Seattle’s public transportation debate: Is a light rail the best option?

Seattle’s public transportation debate: Is a light rail the best option?

I consider myself an urbanite.

I live across the street from my office. My daily commute is a five-minute walk. My boyfriend and I share one car, and use it about twice a week for errands. I choose walking or public transit over driving when I can, …

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I consider myself an urbanite.

I live across the street from my office. My daily commute is a five-minute walk. My boyfriend and I share one car, and use it about twice a week for errands. I choose walking or public transit over driving when I can, and I’m a happy participant of Downtown Bellevue In Motion.

That’s why I was initially so excited to see Proposition 1 on this November’s ballot.

The so-called Roads and Transit package aims to “reduce transportation congestion, increase road and transit capacity, promote safety, facilitate mobility, provide for an integrated regional transportation system, and improve the health, welfare, and safety of the citizens of Washington”.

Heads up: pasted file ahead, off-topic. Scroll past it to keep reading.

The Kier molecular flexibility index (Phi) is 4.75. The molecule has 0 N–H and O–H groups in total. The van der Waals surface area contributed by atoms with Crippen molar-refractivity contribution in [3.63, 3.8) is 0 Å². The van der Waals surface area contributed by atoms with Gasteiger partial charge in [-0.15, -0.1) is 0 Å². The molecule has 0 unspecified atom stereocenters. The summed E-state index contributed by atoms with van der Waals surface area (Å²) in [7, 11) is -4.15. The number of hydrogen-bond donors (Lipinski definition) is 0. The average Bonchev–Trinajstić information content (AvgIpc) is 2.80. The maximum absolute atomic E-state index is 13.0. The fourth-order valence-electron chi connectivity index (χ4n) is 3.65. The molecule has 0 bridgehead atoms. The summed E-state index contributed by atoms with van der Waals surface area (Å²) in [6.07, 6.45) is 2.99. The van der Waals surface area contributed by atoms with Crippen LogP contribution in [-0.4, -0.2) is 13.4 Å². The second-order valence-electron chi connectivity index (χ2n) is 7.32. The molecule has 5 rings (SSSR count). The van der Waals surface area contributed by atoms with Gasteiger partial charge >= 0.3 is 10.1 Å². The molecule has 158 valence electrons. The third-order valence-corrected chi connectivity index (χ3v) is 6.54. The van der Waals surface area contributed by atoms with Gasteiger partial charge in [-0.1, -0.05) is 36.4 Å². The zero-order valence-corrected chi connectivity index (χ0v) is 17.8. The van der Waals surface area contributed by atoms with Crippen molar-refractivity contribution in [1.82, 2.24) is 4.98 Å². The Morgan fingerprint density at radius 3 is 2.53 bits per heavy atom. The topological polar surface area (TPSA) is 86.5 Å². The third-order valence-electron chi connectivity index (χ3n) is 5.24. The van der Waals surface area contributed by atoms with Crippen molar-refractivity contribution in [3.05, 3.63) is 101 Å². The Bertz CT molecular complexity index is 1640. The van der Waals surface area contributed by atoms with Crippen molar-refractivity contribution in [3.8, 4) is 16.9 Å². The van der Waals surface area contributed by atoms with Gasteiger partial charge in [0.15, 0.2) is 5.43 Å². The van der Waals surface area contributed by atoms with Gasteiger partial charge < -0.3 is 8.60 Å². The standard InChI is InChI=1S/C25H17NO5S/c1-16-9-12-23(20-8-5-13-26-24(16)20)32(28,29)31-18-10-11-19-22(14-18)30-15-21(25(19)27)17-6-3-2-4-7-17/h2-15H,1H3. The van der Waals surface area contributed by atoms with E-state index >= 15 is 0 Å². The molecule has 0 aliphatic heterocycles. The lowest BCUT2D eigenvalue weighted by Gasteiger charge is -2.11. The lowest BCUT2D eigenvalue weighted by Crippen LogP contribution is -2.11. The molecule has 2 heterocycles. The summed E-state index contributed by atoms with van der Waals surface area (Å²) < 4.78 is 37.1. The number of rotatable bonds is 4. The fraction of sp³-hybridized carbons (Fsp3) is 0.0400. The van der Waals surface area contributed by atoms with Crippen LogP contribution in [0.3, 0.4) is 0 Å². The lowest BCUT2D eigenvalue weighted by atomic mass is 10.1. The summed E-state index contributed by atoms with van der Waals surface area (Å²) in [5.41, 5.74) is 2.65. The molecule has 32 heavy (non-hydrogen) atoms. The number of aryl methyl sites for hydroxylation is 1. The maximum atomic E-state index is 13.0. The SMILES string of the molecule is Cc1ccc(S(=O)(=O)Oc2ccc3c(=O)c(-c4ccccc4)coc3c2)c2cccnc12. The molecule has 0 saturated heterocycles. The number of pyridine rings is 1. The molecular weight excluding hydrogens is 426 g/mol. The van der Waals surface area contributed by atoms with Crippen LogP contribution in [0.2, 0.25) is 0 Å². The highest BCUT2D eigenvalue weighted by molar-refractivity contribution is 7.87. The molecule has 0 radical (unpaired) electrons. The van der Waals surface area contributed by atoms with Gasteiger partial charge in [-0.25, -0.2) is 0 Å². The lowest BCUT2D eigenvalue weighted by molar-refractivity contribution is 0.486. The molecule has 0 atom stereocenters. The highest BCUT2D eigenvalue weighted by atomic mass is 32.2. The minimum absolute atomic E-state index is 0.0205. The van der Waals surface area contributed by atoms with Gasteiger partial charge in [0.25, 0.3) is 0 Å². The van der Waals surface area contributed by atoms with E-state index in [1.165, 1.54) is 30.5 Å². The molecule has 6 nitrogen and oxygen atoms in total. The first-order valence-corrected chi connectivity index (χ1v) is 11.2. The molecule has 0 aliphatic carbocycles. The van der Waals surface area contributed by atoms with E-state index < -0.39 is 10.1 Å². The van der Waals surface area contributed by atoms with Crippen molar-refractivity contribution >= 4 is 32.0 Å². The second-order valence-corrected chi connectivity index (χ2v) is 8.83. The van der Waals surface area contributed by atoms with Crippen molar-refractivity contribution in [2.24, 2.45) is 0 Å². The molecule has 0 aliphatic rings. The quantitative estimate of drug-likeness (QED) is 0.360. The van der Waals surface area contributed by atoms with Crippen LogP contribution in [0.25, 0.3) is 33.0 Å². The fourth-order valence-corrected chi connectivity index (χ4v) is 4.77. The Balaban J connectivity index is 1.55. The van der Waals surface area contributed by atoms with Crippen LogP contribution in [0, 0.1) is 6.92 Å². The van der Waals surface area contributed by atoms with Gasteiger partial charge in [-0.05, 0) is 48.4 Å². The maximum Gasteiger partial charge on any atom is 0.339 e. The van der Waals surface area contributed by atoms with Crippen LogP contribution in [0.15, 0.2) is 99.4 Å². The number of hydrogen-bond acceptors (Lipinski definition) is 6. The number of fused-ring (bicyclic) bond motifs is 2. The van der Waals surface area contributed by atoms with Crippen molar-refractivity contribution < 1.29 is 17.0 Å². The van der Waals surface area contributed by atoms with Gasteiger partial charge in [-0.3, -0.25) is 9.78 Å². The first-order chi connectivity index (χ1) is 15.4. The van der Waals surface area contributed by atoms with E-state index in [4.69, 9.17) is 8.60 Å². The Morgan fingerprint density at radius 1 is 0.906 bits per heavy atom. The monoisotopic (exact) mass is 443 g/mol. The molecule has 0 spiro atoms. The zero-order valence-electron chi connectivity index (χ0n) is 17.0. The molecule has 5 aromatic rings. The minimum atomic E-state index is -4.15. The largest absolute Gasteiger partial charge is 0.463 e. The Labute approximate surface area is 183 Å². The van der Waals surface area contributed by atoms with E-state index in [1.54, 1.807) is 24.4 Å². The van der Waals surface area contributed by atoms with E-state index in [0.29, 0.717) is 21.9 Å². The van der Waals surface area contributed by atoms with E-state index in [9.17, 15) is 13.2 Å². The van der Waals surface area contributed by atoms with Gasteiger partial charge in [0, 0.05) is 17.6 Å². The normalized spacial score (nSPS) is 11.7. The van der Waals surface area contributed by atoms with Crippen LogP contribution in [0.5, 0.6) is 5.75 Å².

Googling (such an unfortunate phrase) the terms “Seattle Roads and Transit“ brings up pages and pages of editorials and blogs arguing for or against a package that promises big changes to our transit system. I won’t recap them all here.

But I’m left with a dilemma. Those opposing this package have legitimate arguments, and I’m worried if this package will actually help our serious traffic congestion.

Having used public transit systems in many other cities, I’ve always thought Seattle’s is a bit lacking. Except for the Sounder trains and the ill-fated monorail, everything is bus-focused.

Roads and Transit finally gives the Puget Sound region a viable light rail system.

I’ll be honest. I don’t think this plan is the solution to all of our transit problems. It is a step in the right direction. Traffic here is some of the worst in the country, and we can’t afford to wait for the perfect plan to come along.

The only long-term solution to traffic congestion is to provide alternate means of transport. If driving a car is the fastest way from point A to B, most people will choose that option. Once light rail or buses become a faster, cheaper or less stressful option, more people will use public transit.

Change is always hard, especially when it costs money. Even with my doubts, I still support Roads and Transit. It’s the best option we have right now.

—Michele M. Fierro

Tags: public transportationseattlelight rail

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